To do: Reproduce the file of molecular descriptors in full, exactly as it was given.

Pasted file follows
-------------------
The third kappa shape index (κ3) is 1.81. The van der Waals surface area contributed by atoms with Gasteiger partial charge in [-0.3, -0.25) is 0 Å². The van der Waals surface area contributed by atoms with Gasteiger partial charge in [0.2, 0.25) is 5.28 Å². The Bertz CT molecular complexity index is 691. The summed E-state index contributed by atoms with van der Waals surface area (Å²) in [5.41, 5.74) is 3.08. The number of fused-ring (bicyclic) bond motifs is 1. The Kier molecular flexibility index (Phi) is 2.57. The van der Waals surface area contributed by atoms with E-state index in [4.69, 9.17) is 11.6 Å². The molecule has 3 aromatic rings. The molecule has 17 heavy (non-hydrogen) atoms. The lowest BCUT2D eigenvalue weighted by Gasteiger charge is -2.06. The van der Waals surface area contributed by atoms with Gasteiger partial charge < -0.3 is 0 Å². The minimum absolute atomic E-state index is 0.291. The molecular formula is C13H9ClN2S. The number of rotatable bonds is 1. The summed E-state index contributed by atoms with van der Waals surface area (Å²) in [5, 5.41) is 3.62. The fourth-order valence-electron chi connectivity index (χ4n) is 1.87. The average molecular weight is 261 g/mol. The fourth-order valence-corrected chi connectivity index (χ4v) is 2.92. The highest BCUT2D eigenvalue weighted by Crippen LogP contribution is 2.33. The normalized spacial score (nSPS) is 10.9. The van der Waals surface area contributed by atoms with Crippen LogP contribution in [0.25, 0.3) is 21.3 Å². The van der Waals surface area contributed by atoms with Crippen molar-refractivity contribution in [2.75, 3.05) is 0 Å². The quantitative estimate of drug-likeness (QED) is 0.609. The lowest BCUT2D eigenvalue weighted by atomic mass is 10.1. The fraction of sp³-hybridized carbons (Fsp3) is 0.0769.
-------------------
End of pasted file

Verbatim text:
The third kappa shape index (κ3) is 1.81. The van der Waals surface area contributed by atoms with Gasteiger partial charge in [-0.3, -0.25) is 0 Å². The van der Waals surface area contributed by atoms with Gasteiger partial charge in [0.2, 0.25) is 5.28 Å². The Bertz CT molecular complexity index is 691. The summed E-state index contributed by atoms with van der Waals surface area (Å²) in [5.41, 5.74) is 3.08. The number of fused-ring (bicyclic) bond motifs is 1. The Kier molecular flexibility index (Phi) is 2.57. The van der Waals surface area contributed by atoms with E-state index in [4.69, 9.17) is 11.6 Å². The molecule has 3 aromatic rings. The molecule has 17 heavy (non-hydrogen) atoms. The lowest BCUT2D eigenvalue weighted by Gasteiger charge is -2.06. The van der Waals surface area contributed by atoms with Gasteiger partial charge < -0.3 is 0 Å². The minimum absolute atomic E-state index is 0.291. The molecular formula is C13H9ClN2S. The number of rotatable bonds is 1. The summed E-state index contributed by atoms with van der Waals surface area (Å²) in [5, 5.41) is 3.62. The fourth-order valence-electron chi connectivity index (χ4n) is 1.87. The average molecular weight is 261 g/mol. The fourth-order valence-corrected chi connectivity index (χ4v) is 2.92. The highest BCUT2D eigenvalue weighted by Crippen LogP contribution is 2.33. The normalized spacial score (nSPS) is 10.9. The van der Waals surface area contributed by atoms with Crippen LogP contribution in [0.25, 0.3) is 21.3 Å². The van der Waals surface area contributed by atoms with Crippen molar-refractivity contribution in [2.75, 3.05) is 0 Å². The quantitative estimate of drug-likeness (QED) is 0.609. The lowest BCUT2D eigenvalue weighted by atomic mass is 10.1. The fraction of sp³-hybridized carbons (Fsp3) is 0.0769.